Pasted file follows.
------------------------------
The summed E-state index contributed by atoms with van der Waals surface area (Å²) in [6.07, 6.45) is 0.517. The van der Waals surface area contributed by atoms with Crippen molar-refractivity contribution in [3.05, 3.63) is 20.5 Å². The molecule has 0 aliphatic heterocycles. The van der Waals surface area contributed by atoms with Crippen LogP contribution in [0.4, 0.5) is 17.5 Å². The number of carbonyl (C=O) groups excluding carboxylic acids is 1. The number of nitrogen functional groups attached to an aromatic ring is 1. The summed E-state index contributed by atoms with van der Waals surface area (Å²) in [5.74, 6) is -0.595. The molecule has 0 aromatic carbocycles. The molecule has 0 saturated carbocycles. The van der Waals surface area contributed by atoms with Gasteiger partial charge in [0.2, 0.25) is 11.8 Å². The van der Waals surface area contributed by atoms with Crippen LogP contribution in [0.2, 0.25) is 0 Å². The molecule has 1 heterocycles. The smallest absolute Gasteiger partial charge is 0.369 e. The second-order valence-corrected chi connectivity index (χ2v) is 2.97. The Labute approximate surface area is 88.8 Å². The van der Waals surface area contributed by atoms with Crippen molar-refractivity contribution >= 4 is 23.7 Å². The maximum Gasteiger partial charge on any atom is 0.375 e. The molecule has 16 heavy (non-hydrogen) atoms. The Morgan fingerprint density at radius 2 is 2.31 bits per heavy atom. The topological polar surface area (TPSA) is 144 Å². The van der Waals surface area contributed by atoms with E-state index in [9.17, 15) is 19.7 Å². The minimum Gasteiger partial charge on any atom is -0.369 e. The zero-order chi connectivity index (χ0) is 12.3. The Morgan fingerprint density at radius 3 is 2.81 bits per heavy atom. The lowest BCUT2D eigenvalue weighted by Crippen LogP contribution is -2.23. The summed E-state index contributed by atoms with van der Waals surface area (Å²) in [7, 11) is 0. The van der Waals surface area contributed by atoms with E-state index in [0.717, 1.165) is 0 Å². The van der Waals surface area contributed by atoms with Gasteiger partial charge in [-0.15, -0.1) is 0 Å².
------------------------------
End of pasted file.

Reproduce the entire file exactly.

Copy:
The summed E-state index contributed by atoms with van der Waals surface area (Å²) in [6.07, 6.45) is 0.517. The van der Waals surface area contributed by atoms with Crippen molar-refractivity contribution in [3.05, 3.63) is 20.5 Å². The molecule has 0 aliphatic heterocycles. The van der Waals surface area contributed by atoms with Crippen LogP contribution in [0.4, 0.5) is 17.5 Å². The number of carbonyl (C=O) groups excluding carboxylic acids is 1. The number of nitrogen functional groups attached to an aromatic ring is 1. The summed E-state index contributed by atoms with van der Waals surface area (Å²) in [5.74, 6) is -0.595. The molecule has 0 aromatic carbocycles. The molecule has 0 saturated carbocycles. The van der Waals surface area contributed by atoms with Gasteiger partial charge in [0.2, 0.25) is 11.8 Å². The van der Waals surface area contributed by atoms with Crippen LogP contribution in [0.2, 0.25) is 0 Å². The molecule has 1 heterocycles. The smallest absolute Gasteiger partial charge is 0.369 e. The second-order valence-corrected chi connectivity index (χ2v) is 2.97. The Labute approximate surface area is 88.8 Å². The van der Waals surface area contributed by atoms with Crippen molar-refractivity contribution >= 4 is 23.7 Å². The maximum Gasteiger partial charge on any atom is 0.375 e. The molecule has 16 heavy (non-hydrogen) atoms. The Morgan fingerprint density at radius 2 is 2.31 bits per heavy atom. The topological polar surface area (TPSA) is 144 Å². The van der Waals surface area contributed by atoms with E-state index in [9.17, 15) is 19.7 Å². The minimum Gasteiger partial charge on any atom is -0.369 e. The zero-order chi connectivity index (χ0) is 12.3. The Morgan fingerprint density at radius 3 is 2.81 bits per heavy atom. The lowest BCUT2D eigenvalue weighted by Crippen LogP contribution is -2.23. The summed E-state index contributed by atoms with van der Waals surface area (Å²) in [7, 11) is 0. The van der Waals surface area contributed by atoms with E-state index in [0.717, 1.165) is 0 Å². The van der Waals surface area contributed by atoms with Gasteiger partial charge in [-0.15, -0.1) is 0 Å².